Steve Spencer Finds Help and Hope After Treatments
By: Melody Spurney
Steve Spencer rolled his wheelchair into the Riordan Clinic in Overland Park in 2020 looking for help … and hope. He found both. In the spring of 2022, he finished a 5K and celebrated a family vacation in Hawaii and his younger daughter’s engagement.
Steve, 62, of Liberty, Mo., was diagnosed with pancreatic cancer in January 2019, and initially followed a traditional treatment path. A week after his diagnosis, he secured an appointment at the University of Kansas Medical Center to receive a whipple procedure, which removes part of the pancreas. Steve said the surgical team was unaware at the time that he was dehydrated, and the surgery was stopped an hour and a half after it started because his blood pressure was dropping. For more than two days, Steve said his condition was so uncertain that his family was encouraged not to leave the hospital.
“I got to be a guest at KU for about 14 days,” he said.
He did leave the hospital and had chemotherapy treatments for about four months. He and his wife, Miriam, decided to look for a more experienced surgeon to perform his follow-up surgery. They chose Duke University in North Carolina and Steve had a successful procedure that cleared evidence of cancer from his pancreas, although he discovered it had spread to his lymph nodes. He also emerged from the second surgery with kidney problems that required dialysis and contracted MRSA as well.
Steve tried chemotherapy a second time, but he wasn’t able to tolerate the treatment. By this time, the MRSA had settled in his spine, leaving him paralyzed from the waist down.
“At that point, my traditional oncologist sent me home and said, ‘enjoy your last days,’” he said.
Steve and Miriam had begun investigating alternative options for cancer treatment when one of their daughters brought them information about the Riordan Clinic she received from her chiropractor.
By the time Steve arrived at the Riordan Clinic in Overland Park in January 2020, Dr. Lucas Tims said he had stage 4 pancreatic cancer and was so ill that he wasn’t sure there was much he could do to help him. Miriam, however, insisted Dr. Lucas try.
“He was in pretty rough condition,” Dr. Lucas said.
But Miriam was persistent.
“My wife has led this charge,” Steve said. “She has been a great champion for me. In fact, my primary care doctor said she earned her MD degree with me over the last 2 to 3 years.”
Dr. Lucas said he and Steve worked together on a treatment plan that included IV therapies, injections, mistletoe treatments, IV Vitamin C, and ozone, but the MRSA infection initially persisted, and Steve remained in the wheelchair. Dr. Lucas said it took almost four months before Steve showed any strong signs of improvement. At that point, he began to regain feeling in his legs.
Steve and Dr. Lucas said the ozone treatments and an antibiotic helped heal the MRSA. Dr. Lucas said he watched as Steve graduated from his wheelchair, to a walker, then a cane, and in the spring of 2022 walked a 5K.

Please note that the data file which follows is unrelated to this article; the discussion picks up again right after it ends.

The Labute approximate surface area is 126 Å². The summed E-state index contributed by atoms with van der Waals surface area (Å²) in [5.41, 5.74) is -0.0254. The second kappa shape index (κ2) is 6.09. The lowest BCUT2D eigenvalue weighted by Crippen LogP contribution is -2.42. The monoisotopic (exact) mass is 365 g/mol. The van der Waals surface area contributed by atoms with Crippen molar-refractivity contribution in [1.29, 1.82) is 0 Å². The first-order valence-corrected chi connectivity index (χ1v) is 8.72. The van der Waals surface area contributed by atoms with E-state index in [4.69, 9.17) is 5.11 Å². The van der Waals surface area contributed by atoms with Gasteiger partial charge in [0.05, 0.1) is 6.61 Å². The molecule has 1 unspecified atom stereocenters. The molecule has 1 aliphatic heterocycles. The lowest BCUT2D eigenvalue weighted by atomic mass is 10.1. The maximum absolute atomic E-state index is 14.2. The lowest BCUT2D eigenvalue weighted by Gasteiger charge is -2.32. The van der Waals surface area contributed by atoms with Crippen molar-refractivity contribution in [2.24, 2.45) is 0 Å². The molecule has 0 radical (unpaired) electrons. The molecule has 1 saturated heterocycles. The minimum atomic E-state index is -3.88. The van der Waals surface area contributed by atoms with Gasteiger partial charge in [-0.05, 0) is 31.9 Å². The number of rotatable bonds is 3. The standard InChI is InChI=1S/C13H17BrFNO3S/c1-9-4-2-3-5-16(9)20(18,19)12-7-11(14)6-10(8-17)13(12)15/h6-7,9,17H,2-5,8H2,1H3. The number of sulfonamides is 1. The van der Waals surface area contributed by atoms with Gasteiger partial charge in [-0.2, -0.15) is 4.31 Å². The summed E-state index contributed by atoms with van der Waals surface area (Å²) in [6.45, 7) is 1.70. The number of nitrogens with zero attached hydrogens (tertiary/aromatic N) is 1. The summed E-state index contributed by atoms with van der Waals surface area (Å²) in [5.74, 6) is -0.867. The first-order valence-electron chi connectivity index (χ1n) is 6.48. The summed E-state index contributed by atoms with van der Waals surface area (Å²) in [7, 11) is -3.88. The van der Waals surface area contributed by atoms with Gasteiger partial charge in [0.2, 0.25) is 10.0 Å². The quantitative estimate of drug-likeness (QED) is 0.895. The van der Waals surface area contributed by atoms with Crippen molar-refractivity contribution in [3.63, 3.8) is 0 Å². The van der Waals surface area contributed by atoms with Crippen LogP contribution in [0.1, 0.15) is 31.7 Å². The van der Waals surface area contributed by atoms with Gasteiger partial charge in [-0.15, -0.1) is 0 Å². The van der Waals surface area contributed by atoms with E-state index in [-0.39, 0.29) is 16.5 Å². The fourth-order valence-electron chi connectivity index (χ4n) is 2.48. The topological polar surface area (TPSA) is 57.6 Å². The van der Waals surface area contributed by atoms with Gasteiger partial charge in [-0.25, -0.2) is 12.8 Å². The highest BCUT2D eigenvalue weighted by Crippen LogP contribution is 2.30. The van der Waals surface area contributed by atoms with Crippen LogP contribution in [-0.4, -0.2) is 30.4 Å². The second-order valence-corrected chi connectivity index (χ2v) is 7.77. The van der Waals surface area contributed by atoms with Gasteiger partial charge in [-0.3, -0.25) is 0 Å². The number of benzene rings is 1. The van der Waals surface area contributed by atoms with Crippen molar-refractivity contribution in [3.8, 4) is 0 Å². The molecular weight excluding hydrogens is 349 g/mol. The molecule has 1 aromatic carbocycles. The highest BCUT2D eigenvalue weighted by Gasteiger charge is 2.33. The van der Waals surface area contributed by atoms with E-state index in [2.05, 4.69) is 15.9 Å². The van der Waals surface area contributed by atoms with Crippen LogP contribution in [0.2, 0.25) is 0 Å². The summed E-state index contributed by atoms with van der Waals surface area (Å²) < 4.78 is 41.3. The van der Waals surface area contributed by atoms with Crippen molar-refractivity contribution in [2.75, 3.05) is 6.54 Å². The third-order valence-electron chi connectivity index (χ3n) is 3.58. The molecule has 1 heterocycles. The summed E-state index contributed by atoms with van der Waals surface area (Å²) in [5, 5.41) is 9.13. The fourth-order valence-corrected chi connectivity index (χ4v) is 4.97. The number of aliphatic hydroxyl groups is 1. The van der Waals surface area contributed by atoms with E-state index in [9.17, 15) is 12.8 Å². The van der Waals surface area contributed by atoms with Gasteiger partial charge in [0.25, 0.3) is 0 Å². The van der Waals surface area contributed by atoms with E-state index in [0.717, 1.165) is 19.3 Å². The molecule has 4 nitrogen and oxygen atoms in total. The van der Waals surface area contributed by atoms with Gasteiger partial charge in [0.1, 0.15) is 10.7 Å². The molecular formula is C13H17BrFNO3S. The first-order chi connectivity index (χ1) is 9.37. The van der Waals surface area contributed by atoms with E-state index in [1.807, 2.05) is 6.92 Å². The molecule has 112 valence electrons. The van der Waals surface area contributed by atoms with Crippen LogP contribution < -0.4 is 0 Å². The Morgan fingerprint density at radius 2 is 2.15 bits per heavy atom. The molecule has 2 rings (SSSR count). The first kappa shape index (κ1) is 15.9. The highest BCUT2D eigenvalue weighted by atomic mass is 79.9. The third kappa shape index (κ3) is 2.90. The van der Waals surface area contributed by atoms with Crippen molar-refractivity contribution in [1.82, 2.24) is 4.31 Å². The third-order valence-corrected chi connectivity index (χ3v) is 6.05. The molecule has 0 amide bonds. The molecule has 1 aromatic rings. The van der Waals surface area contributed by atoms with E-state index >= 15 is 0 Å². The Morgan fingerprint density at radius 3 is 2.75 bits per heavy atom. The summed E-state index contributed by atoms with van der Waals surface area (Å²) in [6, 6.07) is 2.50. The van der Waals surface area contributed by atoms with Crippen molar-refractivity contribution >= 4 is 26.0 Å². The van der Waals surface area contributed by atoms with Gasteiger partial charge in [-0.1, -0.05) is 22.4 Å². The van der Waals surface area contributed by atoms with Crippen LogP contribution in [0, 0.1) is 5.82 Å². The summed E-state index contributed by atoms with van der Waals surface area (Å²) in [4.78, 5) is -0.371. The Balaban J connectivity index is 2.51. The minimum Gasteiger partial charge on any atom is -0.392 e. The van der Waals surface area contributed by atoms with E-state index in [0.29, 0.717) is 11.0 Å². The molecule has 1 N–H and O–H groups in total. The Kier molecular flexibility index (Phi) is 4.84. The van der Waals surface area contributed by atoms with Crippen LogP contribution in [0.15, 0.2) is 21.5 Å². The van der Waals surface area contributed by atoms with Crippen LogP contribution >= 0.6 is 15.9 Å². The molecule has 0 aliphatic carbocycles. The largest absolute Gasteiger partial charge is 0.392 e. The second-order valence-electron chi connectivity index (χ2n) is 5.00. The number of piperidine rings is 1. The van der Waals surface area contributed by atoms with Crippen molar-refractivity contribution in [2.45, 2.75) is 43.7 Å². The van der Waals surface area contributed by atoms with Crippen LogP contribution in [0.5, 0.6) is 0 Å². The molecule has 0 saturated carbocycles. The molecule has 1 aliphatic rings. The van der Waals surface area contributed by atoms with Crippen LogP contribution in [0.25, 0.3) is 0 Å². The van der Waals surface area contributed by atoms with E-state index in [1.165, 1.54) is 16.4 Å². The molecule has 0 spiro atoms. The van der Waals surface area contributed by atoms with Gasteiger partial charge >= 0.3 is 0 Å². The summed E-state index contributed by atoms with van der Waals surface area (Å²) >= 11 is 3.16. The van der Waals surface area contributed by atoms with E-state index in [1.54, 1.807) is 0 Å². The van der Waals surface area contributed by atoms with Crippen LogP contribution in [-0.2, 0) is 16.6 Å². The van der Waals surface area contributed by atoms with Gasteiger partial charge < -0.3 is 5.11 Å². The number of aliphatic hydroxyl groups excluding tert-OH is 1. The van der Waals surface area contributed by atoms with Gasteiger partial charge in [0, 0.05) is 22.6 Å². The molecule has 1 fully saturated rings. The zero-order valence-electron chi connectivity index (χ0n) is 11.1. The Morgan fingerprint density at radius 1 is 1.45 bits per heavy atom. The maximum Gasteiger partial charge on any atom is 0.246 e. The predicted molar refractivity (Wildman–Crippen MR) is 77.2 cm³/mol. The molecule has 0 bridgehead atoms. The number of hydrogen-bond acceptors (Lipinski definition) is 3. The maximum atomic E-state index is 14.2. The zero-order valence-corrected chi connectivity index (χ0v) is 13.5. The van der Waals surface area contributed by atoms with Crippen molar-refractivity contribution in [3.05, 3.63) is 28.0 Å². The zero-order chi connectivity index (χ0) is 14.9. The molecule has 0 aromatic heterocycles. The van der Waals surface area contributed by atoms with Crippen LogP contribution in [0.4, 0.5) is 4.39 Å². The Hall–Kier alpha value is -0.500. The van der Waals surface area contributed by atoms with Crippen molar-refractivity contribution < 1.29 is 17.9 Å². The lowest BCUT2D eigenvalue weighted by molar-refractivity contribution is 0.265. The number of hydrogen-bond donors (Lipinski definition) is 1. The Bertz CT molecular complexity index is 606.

“We parked the wheelchair in the garage, got rid of the handicap van, and I’ve been working out and exercising every day since,” Steve said.
In addition to his treatments, Steve said his family adapted to lifestyle changes as a result of their experience at Riordan Clinic. They focus on eating better, drinking clean water, taking supplements and have even put filters on their shower heads – something he said he shares with others at the clinic.
Steve said that after more than two years at Riordan Center the staff feels like family.
“It’s been a great experience,” he said. “They’ve always got smiles on their faces.”
One staff member in particular has made an impression on him. Emmy Gomez, Overland Park office manager, began working at the clinic after Steve began his treatment there. But from the beginning, he appreciated her positive attitude.
“She’s a happy person and just lives that. I thought, some people here could be wallowing in their own pity and upset and think, ‘How dare she be so happy when we’re sitting here with a cancer diagnosis,’ but it really does lift the emotions of the people that are here,” he said.
Today, Steve shows no signs of cancer, though he told Dr. Lucas not to tell him he is cancer free.
“I will never say that I’m in remission,” he said, recalling that his own mother died of colon cancer less than two months after she had been given an “all clear.”
He currently travels the 50 miles from his home to the clinic once a week for ozone and vitamin C treatments.
Steve said he often tells others who have been diagnosed with cancer or know someone who has about the Riordan Clinic.
“I kind of feel like God has left me here to provide hope for others and their families that get diagnosed with cancer. You can just kind of tell the first timers are a little apprehensive and scared and don’t know what to do and I try to ease that a little bit,” he said.
Steve and Miriam have two sons and two daughters and six grandchildren with two more expected to join the family in 2022. He will celebrate his 63rd birthday at the end of July.